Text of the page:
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    Patterns in Nature: A quick overview

    Introducing patterns

    One of the things in nature which is worth taking a really close look at is pattern.  Spots, stripes and splotches decorate loads of living things; from beetles to reef fish, snakes to zebras, orchids to sunflower seeds.

    Peacock pavo Natural History science sciart illustration by Lizzie Harper

    Peacock Pavo pair with male tail on display

    They have always amazed and delighted me, and I’ve recently looked a little further into them.

    ladybug with outstretched wing diagram

    Ladybird Coccinella septempunctata

    What are patterns for?

    Patterns serve lots of different functions in nature.  They can provide camouflage, which works for predators as well as for prey.  This is true for plants as well as animals (Plant Camouflague by Niu and Sun, 2018)

    Nightjar Caprimulgus europaeus natural history illustration by Lizzie Harper

    Nightjar Caprimulgus europaeus settled camoflauged on the ground

    They can be vigorous warnings, advertising toxicity.  The Monarch butterfly is toxic thanks to the milkweed its caterpillars feed on, and its colouration ensures any predator foolish enough to try and eat it once would not repeat the experience!

    Monarch Danaus plexippus butterfly natural history illustration by Lizzie Harper

    Monarch Danaus plexippus butterfly

    Patterns can be used to attract mates (just think of the shimmering tail of a peacock), to mimic poisonous animals, and to guide animals to food sources.  IN certain habitats, such as coral reefs, many of these tactics are used at the same time making for a panoply of patterns and colour.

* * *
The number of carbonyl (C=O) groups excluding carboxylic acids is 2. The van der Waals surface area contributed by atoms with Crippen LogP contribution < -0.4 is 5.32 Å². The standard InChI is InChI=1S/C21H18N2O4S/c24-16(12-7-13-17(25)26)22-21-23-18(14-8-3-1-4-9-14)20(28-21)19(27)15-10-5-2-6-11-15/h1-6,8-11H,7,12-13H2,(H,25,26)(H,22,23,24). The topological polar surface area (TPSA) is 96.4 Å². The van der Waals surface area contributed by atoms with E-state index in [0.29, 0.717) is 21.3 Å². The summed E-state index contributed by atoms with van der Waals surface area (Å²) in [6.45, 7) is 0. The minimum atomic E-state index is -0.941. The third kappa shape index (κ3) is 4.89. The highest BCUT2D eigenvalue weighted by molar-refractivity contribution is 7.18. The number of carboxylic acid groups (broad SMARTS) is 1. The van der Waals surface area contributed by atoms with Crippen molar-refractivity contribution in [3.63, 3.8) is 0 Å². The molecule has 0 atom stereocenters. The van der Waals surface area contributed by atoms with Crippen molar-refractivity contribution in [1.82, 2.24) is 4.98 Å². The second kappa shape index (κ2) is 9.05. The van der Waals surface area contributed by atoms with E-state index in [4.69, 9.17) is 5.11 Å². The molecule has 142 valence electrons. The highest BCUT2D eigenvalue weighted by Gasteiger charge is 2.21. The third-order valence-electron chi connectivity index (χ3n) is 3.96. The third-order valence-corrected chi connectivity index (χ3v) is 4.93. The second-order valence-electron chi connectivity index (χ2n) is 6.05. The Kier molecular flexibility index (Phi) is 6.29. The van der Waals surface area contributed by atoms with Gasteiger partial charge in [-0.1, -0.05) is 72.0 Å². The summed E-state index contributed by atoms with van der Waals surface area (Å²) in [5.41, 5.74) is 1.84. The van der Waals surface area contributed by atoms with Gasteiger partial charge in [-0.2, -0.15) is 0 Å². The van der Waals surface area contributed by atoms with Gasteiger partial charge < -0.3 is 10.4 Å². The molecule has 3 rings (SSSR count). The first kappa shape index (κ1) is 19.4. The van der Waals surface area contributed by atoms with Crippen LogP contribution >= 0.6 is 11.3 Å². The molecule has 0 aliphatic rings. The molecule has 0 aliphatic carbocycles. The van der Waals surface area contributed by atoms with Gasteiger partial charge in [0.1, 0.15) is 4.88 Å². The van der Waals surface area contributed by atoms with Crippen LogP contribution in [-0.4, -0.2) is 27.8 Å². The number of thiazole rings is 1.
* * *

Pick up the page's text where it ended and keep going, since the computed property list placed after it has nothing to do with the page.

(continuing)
Red sea coral reef scene showing patterned clown fish, star puffer fish, and squirrel fish

    Pattern variety

    There’s variety in the patterns, and plenty of overlap.  Lots of spots can merge together into a loose stripe, as with the toad below.

     

     

    Yellow bellied toad natural history illustration by Lizzie Harper
    Yellow bellied toad Bombina variegata

    Even slugs can have spots, as this Green cellar slug Limacus maculatus shows.

    Green cellar slug Limacus maculatus

    Stripes on plants can widen into blotches. In plants, spots and stripes can fall under the umbrella term of “variegation”, pale markings on leaves where there’s no green pigment.  Some animals and plants sport stripes and spots, and one flower is even decorated with chequer-board markings!

    Garden yellow archangel flower paitning

    Variegated Yellow Archangel Lamiatrum galeobdolon subsp argentum

    Plants show a wide range of patterns on their leaves, stems, flowers, seeds, and fruit.  There’s always a reason behind the spots, stripes and splotches; not only how they come to be there, but why they exist and persist across the generations.

    Pattern and latin names

    Although many people freeze when shown a scientific or Latin name, they can be really helpful in giving clues about the organism you’re looking at.  When it comes to patterns, anything with “zonatus” or “versicolor” in its Latin name is likely to be striped.

    natural history illustration of turkey tail fungi

    Turkey tail fungus Trametes versicolor

    Anything including the word “maculata” will be spotty (see the slug above, Limacus maculatus), and a plant whose name includes “variegatum” will almost certainly be (you guessed it) variegated.

    Lords and ladies Arum maculatum

    Conclusion

    So whether its spots or stripes, blotches or chequerboards, patterns are everywhere in the natural world.  Used for attraction, protection, hunting, warning…the purpose is endless.  And the result is a world full of stunning, patterned organisms.

    butterfly, insect, lepidoptera, butterflies,
    Painted lady Vanessa cardui

    5 comments

      1. Hi Zeynep, I think you can get the blogs as an RSS feed. I do also have a newsletter I could add you to, if youre interested? So glad you like the posts, and love botany!

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    Lizzie Harper